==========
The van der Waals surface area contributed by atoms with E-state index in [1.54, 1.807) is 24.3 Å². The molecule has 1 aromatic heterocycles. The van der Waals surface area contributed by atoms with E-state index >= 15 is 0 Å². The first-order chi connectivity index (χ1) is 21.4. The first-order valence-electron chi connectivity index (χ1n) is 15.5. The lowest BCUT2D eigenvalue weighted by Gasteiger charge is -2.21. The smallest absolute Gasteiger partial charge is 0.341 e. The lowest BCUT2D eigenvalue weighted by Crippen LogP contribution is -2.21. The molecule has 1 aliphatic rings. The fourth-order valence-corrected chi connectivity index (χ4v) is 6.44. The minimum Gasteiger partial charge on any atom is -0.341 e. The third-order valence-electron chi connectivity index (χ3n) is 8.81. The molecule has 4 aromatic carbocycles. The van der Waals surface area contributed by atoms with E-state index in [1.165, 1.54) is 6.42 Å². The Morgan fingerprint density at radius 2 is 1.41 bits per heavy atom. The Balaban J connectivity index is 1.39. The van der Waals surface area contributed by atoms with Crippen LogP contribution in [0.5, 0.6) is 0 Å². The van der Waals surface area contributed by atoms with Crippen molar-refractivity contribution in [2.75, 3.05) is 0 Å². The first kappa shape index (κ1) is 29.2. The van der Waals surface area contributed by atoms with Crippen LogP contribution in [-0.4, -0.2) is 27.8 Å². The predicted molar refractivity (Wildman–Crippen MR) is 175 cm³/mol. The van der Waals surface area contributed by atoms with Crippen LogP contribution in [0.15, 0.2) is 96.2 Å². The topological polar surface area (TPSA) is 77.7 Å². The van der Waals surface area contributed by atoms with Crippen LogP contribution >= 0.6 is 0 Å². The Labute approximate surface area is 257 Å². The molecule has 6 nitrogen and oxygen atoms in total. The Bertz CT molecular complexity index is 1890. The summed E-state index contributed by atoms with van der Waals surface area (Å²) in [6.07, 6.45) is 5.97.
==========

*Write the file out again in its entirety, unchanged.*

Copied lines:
The van der Waals surface area contributed by atoms with E-state index in [1.54, 1.807) is 24.3 Å². The molecule has 1 aromatic heterocycles. The van der Waals surface area contributed by atoms with E-state index >= 15 is 0 Å². The first-order chi connectivity index (χ1) is 21.4. The first-order valence-electron chi connectivity index (χ1n) is 15.5. The lowest BCUT2D eigenvalue weighted by Gasteiger charge is -2.21. The smallest absolute Gasteiger partial charge is 0.341 e. The lowest BCUT2D eigenvalue weighted by Crippen LogP contribution is -2.21. The molecule has 1 aliphatic rings. The fourth-order valence-corrected chi connectivity index (χ4v) is 6.44. The minimum Gasteiger partial charge on any atom is -0.341 e. The third-order valence-electron chi connectivity index (χ3n) is 8.81. The molecule has 4 aromatic carbocycles. The van der Waals surface area contributed by atoms with E-state index in [1.165, 1.54) is 6.42 Å². The Morgan fingerprint density at radius 2 is 1.41 bits per heavy atom. The Balaban J connectivity index is 1.39. The van der Waals surface area contributed by atoms with Crippen LogP contribution in [0.5, 0.6) is 0 Å². The van der Waals surface area contributed by atoms with Crippen molar-refractivity contribution in [2.75, 3.05) is 0 Å². The first kappa shape index (κ1) is 29.2. The van der Waals surface area contributed by atoms with Crippen LogP contribution in [-0.4, -0.2) is 27.8 Å². The predicted molar refractivity (Wildman–Crippen MR) is 175 cm³/mol. The van der Waals surface area contributed by atoms with Crippen LogP contribution in [0.15, 0.2) is 96.2 Å². The topological polar surface area (TPSA) is 77.7 Å². The van der Waals surface area contributed by atoms with Crippen LogP contribution >= 0.6 is 0 Å². The Labute approximate surface area is 257 Å². The molecule has 6 nitrogen and oxygen atoms in total. The Bertz CT molecular complexity index is 1890. The summed E-state index contributed by atoms with van der Waals surface area (Å²) in [6.07, 6.45) is 5.97.